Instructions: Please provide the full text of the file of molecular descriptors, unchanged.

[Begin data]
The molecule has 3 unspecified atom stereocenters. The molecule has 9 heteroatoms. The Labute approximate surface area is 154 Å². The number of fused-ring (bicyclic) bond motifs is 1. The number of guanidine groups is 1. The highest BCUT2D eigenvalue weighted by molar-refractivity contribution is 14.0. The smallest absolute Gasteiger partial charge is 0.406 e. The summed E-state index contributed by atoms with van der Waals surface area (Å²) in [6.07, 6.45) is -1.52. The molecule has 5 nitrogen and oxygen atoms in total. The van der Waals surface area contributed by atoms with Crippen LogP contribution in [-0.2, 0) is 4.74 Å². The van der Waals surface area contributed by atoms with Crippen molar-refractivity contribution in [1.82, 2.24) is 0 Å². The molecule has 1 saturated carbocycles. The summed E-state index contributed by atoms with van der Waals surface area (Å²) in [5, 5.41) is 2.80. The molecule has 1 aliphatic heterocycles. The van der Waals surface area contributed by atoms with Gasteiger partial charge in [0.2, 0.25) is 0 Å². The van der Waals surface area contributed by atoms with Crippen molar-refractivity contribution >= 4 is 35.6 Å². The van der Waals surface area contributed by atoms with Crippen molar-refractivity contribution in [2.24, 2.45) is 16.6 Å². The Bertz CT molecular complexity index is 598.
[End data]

The molecule has 3 unspecified atom stereocenters. The molecule has 9 heteroatoms. The Labute approximate surface area is 154 Å². The number of fused-ring (bicyclic) bond motifs is 1. The number of guanidine groups is 1. The highest BCUT2D eigenvalue weighted by molar-refractivity contribution is 14.0. The smallest absolute Gasteiger partial charge is 0.406 e. The summed E-state index contributed by atoms with van der Waals surface area (Å²) in [6.07, 6.45) is -1.52. The molecule has 5 nitrogen and oxygen atoms in total. The van der Waals surface area contributed by atoms with Crippen LogP contribution in [-0.2, 0) is 4.74 Å². The van der Waals surface area contributed by atoms with Crippen molar-refractivity contribution in [1.82, 2.24) is 0 Å². The molecule has 1 saturated carbocycles. The summed E-state index contributed by atoms with van der Waals surface area (Å²) in [5, 5.41) is 2.80. The molecule has 1 aliphatic heterocycles. The van der Waals surface area contributed by atoms with Gasteiger partial charge in [0.2, 0.25) is 0 Å². The van der Waals surface area contributed by atoms with Crippen molar-refractivity contribution >= 4 is 35.6 Å². The van der Waals surface area contributed by atoms with Crippen molar-refractivity contribution in [2.24, 2.45) is 16.6 Å². The Bertz CT molecular complexity index is 598.